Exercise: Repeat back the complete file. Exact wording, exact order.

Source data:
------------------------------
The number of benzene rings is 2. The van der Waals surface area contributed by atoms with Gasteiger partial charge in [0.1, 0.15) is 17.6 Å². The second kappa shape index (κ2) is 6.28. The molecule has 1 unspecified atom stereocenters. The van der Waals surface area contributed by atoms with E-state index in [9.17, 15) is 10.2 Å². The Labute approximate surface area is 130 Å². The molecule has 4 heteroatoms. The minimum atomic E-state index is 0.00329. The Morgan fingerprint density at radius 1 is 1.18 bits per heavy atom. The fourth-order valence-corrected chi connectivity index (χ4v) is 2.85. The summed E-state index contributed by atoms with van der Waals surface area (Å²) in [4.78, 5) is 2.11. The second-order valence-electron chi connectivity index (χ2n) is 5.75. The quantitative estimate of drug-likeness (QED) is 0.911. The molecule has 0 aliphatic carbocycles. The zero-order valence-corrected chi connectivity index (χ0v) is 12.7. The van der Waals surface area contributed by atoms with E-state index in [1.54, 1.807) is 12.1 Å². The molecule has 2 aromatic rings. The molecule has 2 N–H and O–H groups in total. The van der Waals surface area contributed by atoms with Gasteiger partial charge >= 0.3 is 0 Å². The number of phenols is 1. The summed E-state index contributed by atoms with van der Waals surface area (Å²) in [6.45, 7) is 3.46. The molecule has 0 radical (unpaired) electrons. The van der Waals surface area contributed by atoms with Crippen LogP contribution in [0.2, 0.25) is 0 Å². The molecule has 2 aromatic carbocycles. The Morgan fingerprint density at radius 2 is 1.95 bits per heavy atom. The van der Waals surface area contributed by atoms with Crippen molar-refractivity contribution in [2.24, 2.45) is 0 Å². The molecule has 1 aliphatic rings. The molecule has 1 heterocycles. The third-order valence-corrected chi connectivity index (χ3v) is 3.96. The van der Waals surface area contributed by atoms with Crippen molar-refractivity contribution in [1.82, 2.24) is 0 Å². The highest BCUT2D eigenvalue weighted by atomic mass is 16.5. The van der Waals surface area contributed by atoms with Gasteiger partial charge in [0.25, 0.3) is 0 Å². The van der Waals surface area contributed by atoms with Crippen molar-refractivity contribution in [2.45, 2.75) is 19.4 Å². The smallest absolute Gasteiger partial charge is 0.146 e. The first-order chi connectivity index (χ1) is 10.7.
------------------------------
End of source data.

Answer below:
The number of benzene rings is 2. The van der Waals surface area contributed by atoms with Gasteiger partial charge in [0.1, 0.15) is 17.6 Å². The second kappa shape index (κ2) is 6.28. The molecule has 1 unspecified atom stereocenters. The van der Waals surface area contributed by atoms with E-state index in [9.17, 15) is 10.2 Å². The Labute approximate surface area is 130 Å². The molecule has 4 heteroatoms. The minimum atomic E-state index is 0.00329. The Morgan fingerprint density at radius 1 is 1.18 bits per heavy atom. The fourth-order valence-corrected chi connectivity index (χ4v) is 2.85. The summed E-state index contributed by atoms with van der Waals surface area (Å²) in [4.78, 5) is 2.11. The second-order valence-electron chi connectivity index (χ2n) is 5.75. The quantitative estimate of drug-likeness (QED) is 0.911. The molecule has 0 aliphatic carbocycles. The zero-order valence-corrected chi connectivity index (χ0v) is 12.7. The van der Waals surface area contributed by atoms with E-state index in [1.54, 1.807) is 12.1 Å². The molecule has 2 aromatic rings. The molecule has 2 N–H and O–H groups in total. The van der Waals surface area contributed by atoms with Gasteiger partial charge >= 0.3 is 0 Å². The number of phenols is 1. The summed E-state index contributed by atoms with van der Waals surface area (Å²) in [6.45, 7) is 3.46. The molecule has 0 radical (unpaired) electrons. The van der Waals surface area contributed by atoms with Crippen LogP contribution in [0.2, 0.25) is 0 Å². The molecule has 2 aromatic carbocycles. The Morgan fingerprint density at radius 2 is 1.95 bits per heavy atom. The van der Waals surface area contributed by atoms with Crippen molar-refractivity contribution in [2.24, 2.45) is 0 Å². The molecule has 1 aliphatic rings. The molecule has 1 heterocycles. The third-order valence-corrected chi connectivity index (χ3v) is 3.96. The van der Waals surface area contributed by atoms with Crippen molar-refractivity contribution in [1.82, 2.24) is 0 Å². The highest BCUT2D eigenvalue weighted by atomic mass is 16.5. The van der Waals surface area contributed by atoms with Gasteiger partial charge in [0.25, 0.3) is 0 Å². The van der Waals surface area contributed by atoms with Crippen molar-refractivity contribution in [2.45, 2.75) is 19.4 Å². The smallest absolute Gasteiger partial charge is 0.146 e. The first-order chi connectivity index (χ1) is 10.7.